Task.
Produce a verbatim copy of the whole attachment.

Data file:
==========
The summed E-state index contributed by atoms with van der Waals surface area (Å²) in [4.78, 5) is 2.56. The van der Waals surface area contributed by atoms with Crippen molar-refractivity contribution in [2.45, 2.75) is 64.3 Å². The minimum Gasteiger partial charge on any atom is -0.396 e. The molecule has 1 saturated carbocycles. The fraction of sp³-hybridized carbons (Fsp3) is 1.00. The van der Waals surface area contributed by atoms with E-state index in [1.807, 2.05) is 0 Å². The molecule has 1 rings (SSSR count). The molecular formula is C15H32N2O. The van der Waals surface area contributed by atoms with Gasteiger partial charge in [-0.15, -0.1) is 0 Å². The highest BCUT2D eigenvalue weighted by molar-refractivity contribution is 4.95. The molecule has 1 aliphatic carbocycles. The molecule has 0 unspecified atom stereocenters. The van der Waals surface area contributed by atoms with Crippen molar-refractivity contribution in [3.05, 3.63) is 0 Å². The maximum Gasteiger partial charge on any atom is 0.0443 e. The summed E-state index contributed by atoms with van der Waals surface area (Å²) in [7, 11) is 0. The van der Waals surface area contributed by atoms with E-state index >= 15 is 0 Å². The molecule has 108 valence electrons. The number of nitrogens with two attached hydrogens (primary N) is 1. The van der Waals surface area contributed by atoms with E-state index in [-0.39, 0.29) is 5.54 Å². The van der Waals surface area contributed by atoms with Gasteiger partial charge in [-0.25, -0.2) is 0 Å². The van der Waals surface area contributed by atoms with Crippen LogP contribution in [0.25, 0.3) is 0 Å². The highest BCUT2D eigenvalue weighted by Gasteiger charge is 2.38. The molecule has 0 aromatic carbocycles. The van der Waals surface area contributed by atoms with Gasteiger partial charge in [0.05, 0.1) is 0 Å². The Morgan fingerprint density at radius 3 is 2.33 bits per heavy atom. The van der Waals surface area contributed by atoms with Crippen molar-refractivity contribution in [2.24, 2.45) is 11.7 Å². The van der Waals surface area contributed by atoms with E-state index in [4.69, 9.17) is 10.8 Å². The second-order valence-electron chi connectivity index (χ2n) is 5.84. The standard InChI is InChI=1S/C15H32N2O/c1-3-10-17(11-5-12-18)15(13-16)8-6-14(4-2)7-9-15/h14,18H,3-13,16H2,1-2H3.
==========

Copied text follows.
The summed E-state index contributed by atoms with van der Waals surface area (Å²) in [4.78, 5) is 2.56. The van der Waals surface area contributed by atoms with Crippen molar-refractivity contribution in [2.45, 2.75) is 64.3 Å². The minimum Gasteiger partial charge on any atom is -0.396 e. The molecule has 1 saturated carbocycles. The fraction of sp³-hybridized carbons (Fsp3) is 1.00. The van der Waals surface area contributed by atoms with E-state index in [1.807, 2.05) is 0 Å². The molecule has 1 rings (SSSR count). The molecular formula is C15H32N2O. The van der Waals surface area contributed by atoms with Gasteiger partial charge in [-0.15, -0.1) is 0 Å². The highest BCUT2D eigenvalue weighted by molar-refractivity contribution is 4.95. The molecule has 1 aliphatic carbocycles. The molecule has 0 unspecified atom stereocenters. The van der Waals surface area contributed by atoms with Crippen molar-refractivity contribution in [3.05, 3.63) is 0 Å². The maximum Gasteiger partial charge on any atom is 0.0443 e. The summed E-state index contributed by atoms with van der Waals surface area (Å²) in [7, 11) is 0. The van der Waals surface area contributed by atoms with E-state index >= 15 is 0 Å². The molecule has 108 valence electrons. The number of nitrogens with two attached hydrogens (primary N) is 1. The van der Waals surface area contributed by atoms with E-state index in [-0.39, 0.29) is 5.54 Å². The van der Waals surface area contributed by atoms with Gasteiger partial charge in [-0.25, -0.2) is 0 Å². The van der Waals surface area contributed by atoms with Crippen LogP contribution in [0.25, 0.3) is 0 Å². The highest BCUT2D eigenvalue weighted by Gasteiger charge is 2.38. The molecule has 0 aromatic carbocycles. The van der Waals surface area contributed by atoms with Gasteiger partial charge in [0.05, 0.1) is 0 Å². The Morgan fingerprint density at radius 3 is 2.33 bits per heavy atom. The van der Waals surface area contributed by atoms with Crippen molar-refractivity contribution in [2.24, 2.45) is 11.7 Å². The van der Waals surface area contributed by atoms with E-state index in [4.69, 9.17) is 10.8 Å². The second-order valence-electron chi connectivity index (χ2n) is 5.84. The standard InChI is InChI=1S/C15H32N2O/c1-3-10-17(11-5-12-18)15(13-16)8-6-14(4-2)7-9-15/h14,18H,3-13,16H2,1-2H3.